David and Donetta - We researched home education for 12 months in the year leading up to Corben being due to start school and have never looked back. The education system is a one size fits all outdated and broken system, so we looked elsewhere and couldn't be happier!

Katie As an ex teacher and SENCo, I realised very quickly that the school system would not be a good fit for her individual needs personally. 


What are the positives of home educating?

Jade - Letting my children follow their dreams, spending more precious time with them and protecting them for longer. We also have massive freedom to travel whenever we like. 

David and Donetta - There are so many positives to home education. The biggest positives for us is that we can learn how Corben learns best and tailor his education to suit him best. Home education allows our family much more freedom to pursue any topic or avenue we wish. There's no set curriculum filled with boring and pointless information. I believe that children learn best when they're engaged and have a genuine interest in their topic and home education offers this.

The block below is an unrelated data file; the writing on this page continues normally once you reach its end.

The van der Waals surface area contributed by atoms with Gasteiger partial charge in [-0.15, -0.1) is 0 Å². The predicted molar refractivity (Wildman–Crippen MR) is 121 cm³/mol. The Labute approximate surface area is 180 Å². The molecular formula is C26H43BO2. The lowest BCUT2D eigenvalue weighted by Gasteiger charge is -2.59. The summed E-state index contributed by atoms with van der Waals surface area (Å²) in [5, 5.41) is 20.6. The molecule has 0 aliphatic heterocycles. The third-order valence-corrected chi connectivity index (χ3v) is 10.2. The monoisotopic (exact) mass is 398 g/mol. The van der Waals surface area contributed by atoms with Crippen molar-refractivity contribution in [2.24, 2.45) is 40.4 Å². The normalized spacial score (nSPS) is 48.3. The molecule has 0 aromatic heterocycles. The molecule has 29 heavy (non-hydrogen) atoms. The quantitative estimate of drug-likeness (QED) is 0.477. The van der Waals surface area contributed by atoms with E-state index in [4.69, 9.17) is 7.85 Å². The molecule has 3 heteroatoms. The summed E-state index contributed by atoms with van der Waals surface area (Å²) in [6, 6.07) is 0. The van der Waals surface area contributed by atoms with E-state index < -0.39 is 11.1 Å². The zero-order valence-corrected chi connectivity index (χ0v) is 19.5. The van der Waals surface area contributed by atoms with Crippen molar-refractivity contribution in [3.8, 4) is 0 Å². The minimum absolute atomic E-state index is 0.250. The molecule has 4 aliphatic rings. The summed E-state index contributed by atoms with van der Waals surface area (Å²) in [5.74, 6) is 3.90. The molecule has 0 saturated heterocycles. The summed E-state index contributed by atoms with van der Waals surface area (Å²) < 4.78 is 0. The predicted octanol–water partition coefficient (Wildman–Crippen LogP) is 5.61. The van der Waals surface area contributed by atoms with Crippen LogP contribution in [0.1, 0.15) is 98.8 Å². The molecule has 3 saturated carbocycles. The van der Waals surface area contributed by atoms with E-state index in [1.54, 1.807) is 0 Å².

Katie - Freedom and flexibility. Individualised learning tailored to her.


What are the negatives of home educating?

Jade - The emotions that can come with worrying about their education because you want to do the best.

David and Donetta - I guess the negatives could be the pressure and hard work we as parents now have. We're 100% accountable for our child's education and along with this comes much hard work. There's a lot of learning for us as well as Corben, there's lots of planning but if I'm honest I love it all. It's a privilege to witness that penny dropping when something clicks and it's a huge family decision that for us has benefited everyone in our household.

Katie - Lack of time to myself.


What activities do you do to cover the social aspects of schooling? Are you part of home ed groups?